“Do Not Forget the Best”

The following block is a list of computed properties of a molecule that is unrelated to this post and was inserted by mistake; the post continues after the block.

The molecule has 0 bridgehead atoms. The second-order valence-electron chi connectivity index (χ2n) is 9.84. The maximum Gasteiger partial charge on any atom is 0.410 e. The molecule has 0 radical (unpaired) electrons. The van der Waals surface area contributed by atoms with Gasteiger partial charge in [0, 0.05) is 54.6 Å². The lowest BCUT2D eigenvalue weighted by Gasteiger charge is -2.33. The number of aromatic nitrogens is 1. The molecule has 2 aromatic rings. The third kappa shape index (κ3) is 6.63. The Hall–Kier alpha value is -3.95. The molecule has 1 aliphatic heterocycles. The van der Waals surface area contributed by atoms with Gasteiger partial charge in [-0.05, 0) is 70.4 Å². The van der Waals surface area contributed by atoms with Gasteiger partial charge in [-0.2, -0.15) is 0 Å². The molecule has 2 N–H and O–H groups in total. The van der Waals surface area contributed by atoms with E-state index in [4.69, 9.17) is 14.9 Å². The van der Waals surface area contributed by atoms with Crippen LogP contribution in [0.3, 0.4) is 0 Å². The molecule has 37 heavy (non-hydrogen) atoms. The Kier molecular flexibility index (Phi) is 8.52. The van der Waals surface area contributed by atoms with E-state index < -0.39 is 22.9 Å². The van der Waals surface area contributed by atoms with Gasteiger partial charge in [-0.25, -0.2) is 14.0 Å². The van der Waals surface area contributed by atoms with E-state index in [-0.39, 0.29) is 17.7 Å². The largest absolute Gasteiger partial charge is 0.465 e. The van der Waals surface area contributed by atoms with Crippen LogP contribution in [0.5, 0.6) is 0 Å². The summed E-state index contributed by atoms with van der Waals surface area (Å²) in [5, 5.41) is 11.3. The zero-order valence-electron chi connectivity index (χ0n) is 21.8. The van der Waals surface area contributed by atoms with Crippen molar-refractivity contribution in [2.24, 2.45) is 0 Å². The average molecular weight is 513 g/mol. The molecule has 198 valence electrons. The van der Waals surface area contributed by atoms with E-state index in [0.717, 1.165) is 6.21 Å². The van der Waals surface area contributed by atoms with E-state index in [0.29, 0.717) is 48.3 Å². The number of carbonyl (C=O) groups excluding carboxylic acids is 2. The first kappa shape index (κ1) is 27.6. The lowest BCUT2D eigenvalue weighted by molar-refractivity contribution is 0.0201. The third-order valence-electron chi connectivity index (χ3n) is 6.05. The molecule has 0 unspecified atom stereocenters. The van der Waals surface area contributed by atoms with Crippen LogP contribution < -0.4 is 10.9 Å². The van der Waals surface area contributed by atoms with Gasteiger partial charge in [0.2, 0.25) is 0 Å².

“A man of my acquaintance was at his most well-organized at the unhappiest period in his life. He forgot nothing. He registered his current activities down to the last detail, and if he had an appointment — and he never forgot them — he was punctuality itself. His life’s way seemed to have been smoothly paved, and there was not even the smallest crack for time to run out of control. And so matters rested for a while. Then circumstances brought about a change in his life. It began with his getting rid of his watch. He practiced arriving late, and if the person he was going to meet had already left, he sat down to wait. If he had to do something with an object close at hand, he managed to mislay it, and if he was supposed to clear something up somewhere, the confusion elsewhere increased. When he sat down at his desk, it looked as if someone had been living in it. But it was he himself who was building his nest in the ruins. Whatever he did, he made a little house for himself out of it, as children do when they play. Similarly, just as children keep coming across things they have hidden away and then forgotten — in their pockets, in the sand, in a drawer — so it was with his mind, with his entire life. Friends visited him when he least expected them but needed them most, and the gifts he sent, which were not sumptuous, arrived as punctually as if he had the paths of heaven in his hands. Around this time, he liked to recall the tale of the shepherd who one Sunday was given permission to enter the mountain with his treasures, but who also received the mysterious instruction, ‘Do not forget the best.’ At this period of his life, he felt quite well. He settled few things and thought of nothing as settled.” [2, 591 — published in the Frankfurter Zeitung, June 1932]

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